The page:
In six years as Yankees manager, Joe Girardi has won a World Series once and missed the playoffs twice. He’s seen the death of George Steinbrenner and the retirement of Jorge Posada. He’s benched Alex Rodriguez, trusted A.J. Burnett, and orchestrated Mariano Rivera’s emotional farewell. He’s seen Derek Jeter struggle, bounce back, break his ankle and struggle to stay on the field.
But after signing a four-year deal that will keep him on the Yankees bench through 2017, Girardi’s greatest challenges might very well be ahead of him, whether he chooses to think of it that way or not.
“I don’t look at that,” Girardi said. “I have faith in our organization that they’re going to give us whatever we need and whatever they can to make this the best team that we can be, and to be a championship caliber club. I know there’s a lot of things to answer to this year, question marks that we have, but I have faith.”
Faith is big with Girardi. He’s a religious man, but he’s also a loyal and trusting man. He believes in his players, believes in his front office and believes in ownership. There was no doubting him when he said he fully expects to win another championship in these next four years. There ws also no doubting him when he said he was prepared for a challenge. He’d have to be.
Robinson Cano is a free agent. So is Curtis Granderson. So are three-fifths of the Yankees regular rotation. Jeter and Mark Teixeira are coming back from serious injuries, most of the outfield is aging and the bullpen is relatively untested. No one knows whether Rodriguez is going to play next season.
All of the faith and loyalty in the world can’t let a man ignore those facts.
“I think there is obviously a lot more work to do this offseason than there has been in the past, just because of retirement, free agency, players leaving and having to build certain areas of your club,” Girardi said. “Not knowing who your five starters are, not knowing who your bullpen is going to be, certain positions on the diamond not sure if they’re going to be there. I did look at that. That doesn’t scare me. That’s part of the game and that’s part of the challenge. As a competitor, I like challenges, so I look forward to them.”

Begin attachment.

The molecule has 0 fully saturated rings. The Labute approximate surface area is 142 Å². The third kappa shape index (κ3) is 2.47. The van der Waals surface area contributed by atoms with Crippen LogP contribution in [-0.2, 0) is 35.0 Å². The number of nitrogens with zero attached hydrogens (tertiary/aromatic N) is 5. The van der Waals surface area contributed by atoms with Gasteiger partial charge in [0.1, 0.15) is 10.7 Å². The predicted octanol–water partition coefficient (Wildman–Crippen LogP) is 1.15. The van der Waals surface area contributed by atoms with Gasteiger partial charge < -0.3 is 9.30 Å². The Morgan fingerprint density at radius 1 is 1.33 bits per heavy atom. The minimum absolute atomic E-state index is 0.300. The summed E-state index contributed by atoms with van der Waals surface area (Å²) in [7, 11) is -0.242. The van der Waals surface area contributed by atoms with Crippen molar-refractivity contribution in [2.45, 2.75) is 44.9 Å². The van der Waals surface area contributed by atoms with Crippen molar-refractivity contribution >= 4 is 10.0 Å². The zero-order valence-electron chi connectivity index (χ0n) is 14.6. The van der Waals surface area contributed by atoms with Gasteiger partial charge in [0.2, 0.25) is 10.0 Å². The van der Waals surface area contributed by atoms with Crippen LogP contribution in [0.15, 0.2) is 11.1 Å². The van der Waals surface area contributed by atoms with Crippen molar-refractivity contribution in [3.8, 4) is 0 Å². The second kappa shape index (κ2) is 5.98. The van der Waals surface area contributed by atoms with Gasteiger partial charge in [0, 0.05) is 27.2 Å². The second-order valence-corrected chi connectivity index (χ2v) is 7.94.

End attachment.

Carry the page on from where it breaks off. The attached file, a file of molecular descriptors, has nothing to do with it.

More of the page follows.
The final year of Girardi’s new contract is also the final year of Rodriguez’s contract. If CC Sabathia’s vesting option kicks in, he’ll also be there in 2017, but that’s it. Those are the only current Yankees under contract through the length of Girardi’s new deal, and the Yankees front office has a stated goal of cutting payroll while preparing for those inevitable personnel changes.
Girardi is a man of faith and loyalty, he’s by-the-book, and by signing a new contract in this time of transition, he’s a source of real stability heading into a period of absolute uncertainty.
He might be perfectly suited for the job. It might also be a full four years before we know for certain.
Associated Press photo